This is the third in a series comparing two incidents from World War II, in which ships tried to force entry into a hostile harbor, in an effort to draw some lessons from them. Part one looked at the bloody, but ultimately successful British assault on the fortified port of St Nazaire. The second was the unsuccessful attempt by heavy units of the German Navy to reach Oslo, Norway, thwarted by an obsolete and undermanned fixed fortification. What went wrong? And what went right? What can we learn?

St. Nazaire Raid

Continue reading

A Tale of Two Harbor Defense Organizations–Part One

This is the start of a three part series, the story of two harbor defense organizations, how one, already at war, well trained and well armed, failed to stop a small force, while another, ostensibly at peace, facing a vastly stronger force, and in many ways poorly prepared, managed to stop their enemy.

I’ll put both stories in context, but what I found most interesting and most relevant to current Coast Guard missions was the means employed and the relative success of each in stopping a hostile ship from reaching its objective inside a port. The third part will talk about implications for the Coast Guard.

File:Saint Nazaire Harbour 1942.png
First, the St Nazaire raid. This is normally told from the prospective of the heroic British sailors and commandos who successfully ran a small ship (about the size of a 210) into the gates of the only dry dock on the Atlantic coast of occupied Europe where major German warships, including the Battleship Tirpitz, could be serviced. There the four and a half tons of explosive packed into the bow of the ship, exploded, wrecking the dry dock gates and disabling it for the remainder of the war. Continue reading

A Tale of Two Harbor Defense Organizations–Part One

This is the start of a three part series, the story of two harbor defense organizations, how one, already at war, well trained and well armed, failed to stop a small force, while another, ostensibly at peace, facing a vastly stronger force, and in many ways poorly prepared, managed to stop their enemy.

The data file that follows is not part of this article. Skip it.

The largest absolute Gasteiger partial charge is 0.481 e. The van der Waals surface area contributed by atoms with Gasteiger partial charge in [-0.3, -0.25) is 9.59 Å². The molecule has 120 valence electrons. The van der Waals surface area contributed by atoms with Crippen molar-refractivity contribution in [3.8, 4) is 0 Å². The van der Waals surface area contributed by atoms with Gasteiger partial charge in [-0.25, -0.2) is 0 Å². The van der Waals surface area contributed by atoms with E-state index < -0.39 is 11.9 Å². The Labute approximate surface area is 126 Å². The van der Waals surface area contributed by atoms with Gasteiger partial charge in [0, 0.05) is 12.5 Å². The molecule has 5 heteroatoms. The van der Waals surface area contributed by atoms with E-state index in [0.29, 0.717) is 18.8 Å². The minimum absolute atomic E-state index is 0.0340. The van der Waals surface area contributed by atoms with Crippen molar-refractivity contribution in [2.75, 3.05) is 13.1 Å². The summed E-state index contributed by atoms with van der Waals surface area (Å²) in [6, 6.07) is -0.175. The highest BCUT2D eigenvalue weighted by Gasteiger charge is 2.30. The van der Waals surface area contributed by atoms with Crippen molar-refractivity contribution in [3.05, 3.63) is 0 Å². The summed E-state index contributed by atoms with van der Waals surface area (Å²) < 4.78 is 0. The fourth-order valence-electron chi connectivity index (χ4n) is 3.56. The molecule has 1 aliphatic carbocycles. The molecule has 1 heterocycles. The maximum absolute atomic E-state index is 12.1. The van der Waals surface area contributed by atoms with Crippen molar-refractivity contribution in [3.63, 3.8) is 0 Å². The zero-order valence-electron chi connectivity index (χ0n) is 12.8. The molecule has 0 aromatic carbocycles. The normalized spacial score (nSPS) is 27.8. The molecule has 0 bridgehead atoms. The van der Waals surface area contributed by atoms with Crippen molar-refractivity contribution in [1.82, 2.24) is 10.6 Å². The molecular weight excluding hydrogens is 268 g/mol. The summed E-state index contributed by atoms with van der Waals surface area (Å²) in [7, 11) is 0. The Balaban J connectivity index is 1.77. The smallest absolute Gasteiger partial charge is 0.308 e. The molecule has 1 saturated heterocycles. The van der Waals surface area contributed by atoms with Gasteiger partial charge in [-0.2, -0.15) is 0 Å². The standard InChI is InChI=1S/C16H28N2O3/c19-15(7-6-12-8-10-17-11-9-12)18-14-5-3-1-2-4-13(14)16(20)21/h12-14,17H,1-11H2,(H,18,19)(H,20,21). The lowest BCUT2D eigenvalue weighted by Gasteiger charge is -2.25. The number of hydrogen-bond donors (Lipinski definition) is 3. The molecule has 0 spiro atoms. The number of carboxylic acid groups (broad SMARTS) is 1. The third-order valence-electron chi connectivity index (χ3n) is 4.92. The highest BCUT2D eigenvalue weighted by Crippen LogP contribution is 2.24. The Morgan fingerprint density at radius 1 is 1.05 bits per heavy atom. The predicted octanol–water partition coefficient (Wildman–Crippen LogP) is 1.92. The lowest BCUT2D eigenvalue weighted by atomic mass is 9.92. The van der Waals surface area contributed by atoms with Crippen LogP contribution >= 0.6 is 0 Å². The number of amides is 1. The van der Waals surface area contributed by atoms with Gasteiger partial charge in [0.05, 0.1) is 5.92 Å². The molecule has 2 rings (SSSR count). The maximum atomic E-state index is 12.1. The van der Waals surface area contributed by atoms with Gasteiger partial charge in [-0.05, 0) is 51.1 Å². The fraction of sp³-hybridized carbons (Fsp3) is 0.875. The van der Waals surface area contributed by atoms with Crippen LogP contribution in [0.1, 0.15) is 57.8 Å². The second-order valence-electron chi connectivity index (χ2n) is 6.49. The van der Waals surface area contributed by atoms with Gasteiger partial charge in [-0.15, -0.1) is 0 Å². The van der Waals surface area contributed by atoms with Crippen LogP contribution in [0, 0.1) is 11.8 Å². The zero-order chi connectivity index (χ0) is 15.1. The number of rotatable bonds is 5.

I’ll put both stories in context, but what I found most interesting and most relevant to current Coast Guard missions was the means employed and the relative success of each in stopping a hostile ship from reaching its objective inside a port. The third part will talk about implications for the Coast Guard.

File:Saint Nazaire Harbour 1942.png
First, the St Nazaire raid. This is normally told from the prospective of the heroic British sailors and commandos who successfully ran a small ship (about the size of a 210) into the gates of the only dry dock on the Atlantic coast of occupied Europe where major German warships, including the Battleship Tirpitz, could be serviced. There the four and a half tons of explosive packed into the bow of the ship, exploded, wrecking the dry dock gates and disabling it for the remainder of the war. Continue reading

“The Forgotten Threat,” by Captain Jim Howe, USCG (retired)

The US Naval Institute, October 2010 issue, is their “Homeland Security” Issue.  There is not as much “Homeland Security” as you might expect. (There is a Eurofighter Typhoon on the cover.) It does includes articles on dealing with the threat of cross border violence from Drug Cartels and bio-terrorism, but clearly the article with the most Coast Guard implications is “The Forgotten Threat,By Captain Jim Howe, U.S. Coast Guard (Retired), that talks about the threat presented by terrorist attacks using vessels of less than 300 tons.

It outlines the problem and raises a lot of questions, but “it’s complicated.” Basically the thrust is that we have failed to plan. He’s probably right.

“Disappointingly, the resulting “Small Vessel Security Strategy” issued in April 2008 was little more than a skeleton, listing fundamental principles, cataloging a number of existing programs, and containing almost no detail on how potential threats would be addressed. Independent oversight bodies panned the report: DHS’s own inspector general said the agency “has not provided a comprehensive strategy for addressing small vessel threats.”1 Even more troubling, the follow-on implementation plan—arguably the most important piece of the notional strategy—languishes. As this issue went to press it had yet to emerge from the federal bureaucracy. There is, then, no road map to address terrorists’ potential use of small vessels.”